If you are crazy enough to try a beta version of Microsoft's upcoming operating system Vista you may want to head straight over to Microsoft's Vista website and download a version for either 32-bit or 64-bit that the company has made available there.
You will need a Microsoft Live account to download Windows Vista or have it shipped right to your home if you prefer to order a physical DVD with the beta version instead. This can be useful if your computer does not have a broadband connection. It also means that it may take days or even weeks before you receive the DVD on the other hand.
I would not bother with a beta version at all but I know that some of you may not want to wait to get their hands on the latest software, even if its beta. There is another reason why Windows Vista, be it beta or final, will never make it on my computer. You should read up on pvp-opm (protected video path - output protection management) and puma (protected user mode audio) if you are not familiar with the terms. You can read about the technology that Microsoft plans to integrate in to Vista over at engadget, lockergnome, ehomeupgrade and pcstats.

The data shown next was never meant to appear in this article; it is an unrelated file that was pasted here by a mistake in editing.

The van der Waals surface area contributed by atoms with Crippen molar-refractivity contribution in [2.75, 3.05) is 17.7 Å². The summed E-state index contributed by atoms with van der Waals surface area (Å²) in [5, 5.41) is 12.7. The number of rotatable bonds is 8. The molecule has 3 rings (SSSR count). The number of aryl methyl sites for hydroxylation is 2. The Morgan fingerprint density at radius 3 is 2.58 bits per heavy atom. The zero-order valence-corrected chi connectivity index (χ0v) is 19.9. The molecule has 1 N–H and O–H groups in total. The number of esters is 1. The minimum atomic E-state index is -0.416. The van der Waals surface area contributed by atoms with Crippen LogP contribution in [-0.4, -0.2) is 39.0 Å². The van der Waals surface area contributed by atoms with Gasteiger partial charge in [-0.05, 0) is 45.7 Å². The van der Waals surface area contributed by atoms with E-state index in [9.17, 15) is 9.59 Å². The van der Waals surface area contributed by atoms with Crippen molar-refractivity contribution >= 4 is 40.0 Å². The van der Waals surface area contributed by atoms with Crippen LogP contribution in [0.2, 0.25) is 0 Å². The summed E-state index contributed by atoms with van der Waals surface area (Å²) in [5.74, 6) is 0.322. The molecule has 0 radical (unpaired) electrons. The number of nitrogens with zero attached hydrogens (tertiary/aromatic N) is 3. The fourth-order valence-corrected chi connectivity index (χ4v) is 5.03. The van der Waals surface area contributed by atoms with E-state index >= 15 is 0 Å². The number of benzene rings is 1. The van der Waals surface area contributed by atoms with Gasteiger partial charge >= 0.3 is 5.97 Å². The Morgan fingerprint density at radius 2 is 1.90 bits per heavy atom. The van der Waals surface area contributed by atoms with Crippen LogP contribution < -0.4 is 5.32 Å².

Update: It should be clear that the beta version of the operating system is no longer available after all this years. The operating system has been released, and its successor, Windows 7, has been released as well. For Vista, two service packs have been released, and while Microsoft will still support the system with patches, it is unlikely that it will receive any new features or another service pack in the future.
At the time of writing, that is May 2012, Microsoft is preparing the release of the upcoming operating system Windows 8 in the fourth quarter of 2012. A beta version of that operating system is available for download right now. If you are interested, check it out over at the official Windows 8 product website.Advertisement
Ghacks is a technology news blog that was founded in 2005 by Martin Brinkmann. It has since then become one of the most popular tech news sites on the Internet with five authors and regular contributions from freelance writers.